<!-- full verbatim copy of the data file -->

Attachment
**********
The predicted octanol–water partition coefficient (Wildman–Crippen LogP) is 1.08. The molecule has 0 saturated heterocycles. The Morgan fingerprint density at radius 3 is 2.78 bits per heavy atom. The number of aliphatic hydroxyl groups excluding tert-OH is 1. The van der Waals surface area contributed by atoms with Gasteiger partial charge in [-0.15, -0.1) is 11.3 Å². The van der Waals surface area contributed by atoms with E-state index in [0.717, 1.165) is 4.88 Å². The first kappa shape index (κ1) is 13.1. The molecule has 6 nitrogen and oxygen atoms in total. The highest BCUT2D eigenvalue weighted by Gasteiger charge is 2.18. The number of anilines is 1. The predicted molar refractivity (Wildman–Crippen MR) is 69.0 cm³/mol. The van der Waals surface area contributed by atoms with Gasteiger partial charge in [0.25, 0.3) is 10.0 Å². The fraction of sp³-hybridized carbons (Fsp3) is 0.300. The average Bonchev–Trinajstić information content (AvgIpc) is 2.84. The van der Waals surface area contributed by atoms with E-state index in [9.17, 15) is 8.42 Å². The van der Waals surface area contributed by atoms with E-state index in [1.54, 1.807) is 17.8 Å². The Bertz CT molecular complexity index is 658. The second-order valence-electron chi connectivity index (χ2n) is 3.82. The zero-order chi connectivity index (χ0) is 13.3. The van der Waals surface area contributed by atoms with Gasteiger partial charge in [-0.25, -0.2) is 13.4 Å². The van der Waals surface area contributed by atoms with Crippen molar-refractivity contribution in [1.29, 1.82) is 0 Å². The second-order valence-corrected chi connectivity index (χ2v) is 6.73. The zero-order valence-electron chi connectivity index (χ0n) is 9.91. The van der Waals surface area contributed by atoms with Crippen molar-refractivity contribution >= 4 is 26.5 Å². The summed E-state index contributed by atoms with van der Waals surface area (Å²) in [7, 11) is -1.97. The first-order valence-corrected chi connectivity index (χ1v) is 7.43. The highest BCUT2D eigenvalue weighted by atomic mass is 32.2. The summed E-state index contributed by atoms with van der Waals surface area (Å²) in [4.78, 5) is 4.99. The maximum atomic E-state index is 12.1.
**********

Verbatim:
The predicted octanol–water partition coefficient (Wildman–Crippen LogP) is 1.08. The molecule has 0 saturated heterocycles. The Morgan fingerprint density at radius 3 is 2.78 bits per heavy atom. The number of aliphatic hydroxyl groups excluding tert-OH is 1. The van der Waals surface area contributed by atoms with Gasteiger partial charge in [-0.15, -0.1) is 11.3 Å². The van der Waals surface area contributed by atoms with E-state index in [0.717, 1.165) is 4.88 Å². The first kappa shape index (κ1) is 13.1. The molecule has 6 nitrogen and oxygen atoms in total. The highest BCUT2D eigenvalue weighted by Gasteiger charge is 2.18. The number of anilines is 1. The predicted molar refractivity (Wildman–Crippen MR) is 69.0 cm³/mol. The van der Waals surface area contributed by atoms with Gasteiger partial charge in [0.25, 0.3) is 10.0 Å². The fraction of sp³-hybridized carbons (Fsp3) is 0.300. The average Bonchev–Trinajstić information content (AvgIpc) is 2.84. The van der Waals surface area contributed by atoms with E-state index in [9.17, 15) is 8.42 Å². The van der Waals surface area contributed by atoms with E-state index in [1.54, 1.807) is 17.8 Å². The Bertz CT molecular complexity index is 658. The second-order valence-electron chi connectivity index (χ2n) is 3.82. The zero-order chi connectivity index (χ0) is 13.3. The van der Waals surface area contributed by atoms with Gasteiger partial charge in [-0.25, -0.2) is 13.4 Å². The van der Waals surface area contributed by atoms with Crippen molar-refractivity contribution in [1.29, 1.82) is 0 Å². The second-order valence-corrected chi connectivity index (χ2v) is 6.73. The zero-order valence-electron chi connectivity index (χ0n) is 9.91. The van der Waals surface area contributed by atoms with Crippen molar-refractivity contribution >= 4 is 26.5 Å². The summed E-state index contributed by atoms with van der Waals surface area (Å²) in [7, 11) is -1.97. The first-order valence-corrected chi connectivity index (χ1v) is 7.43. The highest BCUT2D eigenvalue weighted by atomic mass is 32.2. The summed E-state index contributed by atoms with van der Waals surface area (Å²) in [4.78, 5) is 4.99. The maximum atomic E-state index is 12.1.